As reported on Environmental Defense Fund’s (EDF) website on October 23, 2020, EDF filed a reply brief in the U.S. Court of Appeals for the D.C. Circuit against the Federal Energy Regulatory Commission, also known as FERC, asking the court to strike down FERC’s approval for the Spire STL Pipeline which ignored its statutory regulations to protect the public interest.
The reply brief maintains that FERC did not provide evidence showing need for the project and that this private business decision was allowed to “override the wide-sweeping public interest ramifications—on the affiliates’ captive customers, the viability of neighboring pipelines, the degradation of the environment, and the persistent and invasive seizure of private property by eminent domain.”
EDF, along with a mix of experts and organizations, states that FERC failed to evaluate and “adequately assess” the need under the Natural Gas Act when it failed to properly evaluate the economic and market facts that should guide their decision.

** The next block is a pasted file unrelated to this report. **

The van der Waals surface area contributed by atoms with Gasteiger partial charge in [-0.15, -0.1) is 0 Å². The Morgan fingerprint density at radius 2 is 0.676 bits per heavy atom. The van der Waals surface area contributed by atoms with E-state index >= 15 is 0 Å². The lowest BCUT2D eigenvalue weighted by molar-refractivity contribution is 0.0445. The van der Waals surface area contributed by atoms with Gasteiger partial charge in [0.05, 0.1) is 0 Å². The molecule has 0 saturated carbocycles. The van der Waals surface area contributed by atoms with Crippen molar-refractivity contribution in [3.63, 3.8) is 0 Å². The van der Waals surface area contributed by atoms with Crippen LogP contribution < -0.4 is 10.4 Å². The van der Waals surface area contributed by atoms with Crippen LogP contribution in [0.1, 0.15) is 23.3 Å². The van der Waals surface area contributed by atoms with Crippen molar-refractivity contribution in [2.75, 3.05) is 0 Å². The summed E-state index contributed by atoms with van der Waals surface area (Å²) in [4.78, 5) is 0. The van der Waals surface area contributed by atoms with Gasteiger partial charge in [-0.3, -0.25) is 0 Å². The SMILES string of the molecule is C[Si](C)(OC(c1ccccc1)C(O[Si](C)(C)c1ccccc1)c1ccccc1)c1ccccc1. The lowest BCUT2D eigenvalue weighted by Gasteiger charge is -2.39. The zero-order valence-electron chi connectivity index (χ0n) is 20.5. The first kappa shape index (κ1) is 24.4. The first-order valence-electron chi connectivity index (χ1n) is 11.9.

The Natural Gas Act applies when interstate sale and/or transportation of natural gas occurs. The Spire STL Pipeline runs for 66 miles between and within the states of Illinois and Missouri and therefore the Natural Gas Act applies. The Natural Gas Act was amended in 1947 to give it federal authority to acquire private property through the power of eminent domain, also known as land acquisition. This governmental power allows a body to acquire, or take, private property through the payment of just compensation.
EDF began in 1967 when a group of scientists and a lawyer in New York legally fought against the use of a pesticide by presenting scientific evidence and was able to have it banned. The global non-profit group continues to fight for a safer and healthier environment.
“EDF Urges D.C. Circuit to Strike Down Unlawful Approval of a Natural Gas Pipeline.” Environmental Defense Fund, 23 Oct. 2020, www.edf.org/media/edf-urges-dc-circuit-strike-down-unlawful-approval-natural-gas-pipeline. Accessed 3 Nov. 2020.
Holmes, Eric. “This Land Is Your Land? Eminent Domain Under the Natural Gas Act and State Sovereign Immunity.” Congressional Research Service: Legal Sidebar, Congressional Research Service, 19 Oct. 2019, crsreports.congress.gov/product/pdf/LSB/LSB10359. Accessed 3 Nov. 2020.